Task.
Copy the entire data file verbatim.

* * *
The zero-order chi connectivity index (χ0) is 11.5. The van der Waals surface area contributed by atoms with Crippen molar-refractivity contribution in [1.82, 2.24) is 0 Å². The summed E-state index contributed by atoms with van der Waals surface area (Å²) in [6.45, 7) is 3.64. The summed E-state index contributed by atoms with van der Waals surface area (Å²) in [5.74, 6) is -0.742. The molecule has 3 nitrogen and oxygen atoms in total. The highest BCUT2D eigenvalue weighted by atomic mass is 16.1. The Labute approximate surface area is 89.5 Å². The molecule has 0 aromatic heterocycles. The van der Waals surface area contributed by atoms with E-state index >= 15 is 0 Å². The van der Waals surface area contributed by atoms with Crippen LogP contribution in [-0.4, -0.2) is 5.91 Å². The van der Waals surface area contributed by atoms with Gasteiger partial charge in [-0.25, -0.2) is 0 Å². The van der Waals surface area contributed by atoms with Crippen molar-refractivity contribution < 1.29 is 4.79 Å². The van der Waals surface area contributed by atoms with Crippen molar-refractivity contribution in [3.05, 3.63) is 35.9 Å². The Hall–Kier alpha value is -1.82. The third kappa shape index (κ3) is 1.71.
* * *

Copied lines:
The zero-order chi connectivity index (χ0) is 11.5. The van der Waals surface area contributed by atoms with Crippen molar-refractivity contribution in [1.82, 2.24) is 0 Å². The summed E-state index contributed by atoms with van der Waals surface area (Å²) in [6.45, 7) is 3.64. The summed E-state index contributed by atoms with van der Waals surface area (Å²) in [5.74, 6) is -0.742. The molecule has 3 nitrogen and oxygen atoms in total. The highest BCUT2D eigenvalue weighted by atomic mass is 16.1. The Labute approximate surface area is 89.5 Å². The molecule has 0 aromatic heterocycles. The van der Waals surface area contributed by atoms with E-state index >= 15 is 0 Å². The van der Waals surface area contributed by atoms with Crippen LogP contribution in [-0.4, -0.2) is 5.91 Å². The van der Waals surface area contributed by atoms with Gasteiger partial charge in [-0.25, -0.2) is 0 Å². The van der Waals surface area contributed by atoms with Crippen molar-refractivity contribution < 1.29 is 4.79 Å². The van der Waals surface area contributed by atoms with Crippen molar-refractivity contribution in [3.05, 3.63) is 35.9 Å². The Hall–Kier alpha value is -1.82. The third kappa shape index (κ3) is 1.71.